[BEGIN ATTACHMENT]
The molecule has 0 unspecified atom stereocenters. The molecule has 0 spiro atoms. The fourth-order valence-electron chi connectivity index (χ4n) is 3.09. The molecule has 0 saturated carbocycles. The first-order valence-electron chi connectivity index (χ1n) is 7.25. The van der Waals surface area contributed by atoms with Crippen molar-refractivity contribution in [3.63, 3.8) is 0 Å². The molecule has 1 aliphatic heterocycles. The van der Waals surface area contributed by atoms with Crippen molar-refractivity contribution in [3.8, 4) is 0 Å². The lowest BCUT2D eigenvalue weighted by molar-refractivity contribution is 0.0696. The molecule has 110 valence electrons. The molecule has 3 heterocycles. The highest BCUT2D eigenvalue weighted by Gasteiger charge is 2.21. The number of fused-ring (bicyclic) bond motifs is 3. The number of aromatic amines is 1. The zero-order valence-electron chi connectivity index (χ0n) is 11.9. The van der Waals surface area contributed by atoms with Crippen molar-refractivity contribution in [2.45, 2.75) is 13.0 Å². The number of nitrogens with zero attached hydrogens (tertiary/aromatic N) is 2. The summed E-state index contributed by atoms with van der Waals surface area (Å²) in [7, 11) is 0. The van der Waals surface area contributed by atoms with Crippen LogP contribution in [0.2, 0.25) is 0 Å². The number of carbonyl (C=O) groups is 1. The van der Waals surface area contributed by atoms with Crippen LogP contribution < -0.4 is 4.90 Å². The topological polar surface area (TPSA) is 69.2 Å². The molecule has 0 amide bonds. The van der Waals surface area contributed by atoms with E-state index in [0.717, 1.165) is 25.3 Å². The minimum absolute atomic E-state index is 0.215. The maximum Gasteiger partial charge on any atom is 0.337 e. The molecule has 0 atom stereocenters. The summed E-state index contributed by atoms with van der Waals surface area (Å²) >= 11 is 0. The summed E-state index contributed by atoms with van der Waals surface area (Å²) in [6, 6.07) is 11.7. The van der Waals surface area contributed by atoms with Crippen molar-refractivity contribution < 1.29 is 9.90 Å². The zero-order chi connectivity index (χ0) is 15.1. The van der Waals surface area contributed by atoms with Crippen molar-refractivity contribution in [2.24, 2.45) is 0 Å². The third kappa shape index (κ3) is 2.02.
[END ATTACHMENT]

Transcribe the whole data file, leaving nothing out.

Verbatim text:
The molecule has 0 unspecified atom stereocenters. The molecule has 0 spiro atoms. The fourth-order valence-electron chi connectivity index (χ4n) is 3.09. The molecule has 0 saturated carbocycles. The first-order valence-electron chi connectivity index (χ1n) is 7.25. The van der Waals surface area contributed by atoms with Crippen molar-refractivity contribution in [3.63, 3.8) is 0 Å². The molecule has 1 aliphatic heterocycles. The van der Waals surface area contributed by atoms with Crippen molar-refractivity contribution in [3.8, 4) is 0 Å². The lowest BCUT2D eigenvalue weighted by molar-refractivity contribution is 0.0696. The molecule has 110 valence electrons. The molecule has 3 heterocycles. The highest BCUT2D eigenvalue weighted by Gasteiger charge is 2.21. The number of fused-ring (bicyclic) bond motifs is 3. The number of aromatic amines is 1. The zero-order valence-electron chi connectivity index (χ0n) is 11.9. The van der Waals surface area contributed by atoms with Crippen molar-refractivity contribution in [2.45, 2.75) is 13.0 Å². The number of nitrogens with zero attached hydrogens (tertiary/aromatic N) is 2. The summed E-state index contributed by atoms with van der Waals surface area (Å²) in [7, 11) is 0. The van der Waals surface area contributed by atoms with Crippen LogP contribution in [0.2, 0.25) is 0 Å². The number of carbonyl (C=O) groups is 1. The van der Waals surface area contributed by atoms with Crippen LogP contribution < -0.4 is 4.90 Å². The topological polar surface area (TPSA) is 69.2 Å². The molecule has 0 amide bonds. The van der Waals surface area contributed by atoms with E-state index in [0.717, 1.165) is 25.3 Å². The minimum absolute atomic E-state index is 0.215. The maximum Gasteiger partial charge on any atom is 0.337 e. The molecule has 0 atom stereocenters. The summed E-state index contributed by atoms with van der Waals surface area (Å²) >= 11 is 0. The summed E-state index contributed by atoms with van der Waals surface area (Å²) in [6, 6.07) is 11.7. The van der Waals surface area contributed by atoms with Crippen molar-refractivity contribution < 1.29 is 9.90 Å². The zero-order chi connectivity index (χ0) is 15.1. The van der Waals surface area contributed by atoms with Crippen molar-refractivity contribution in [2.24, 2.45) is 0 Å². The third kappa shape index (κ3) is 2.02.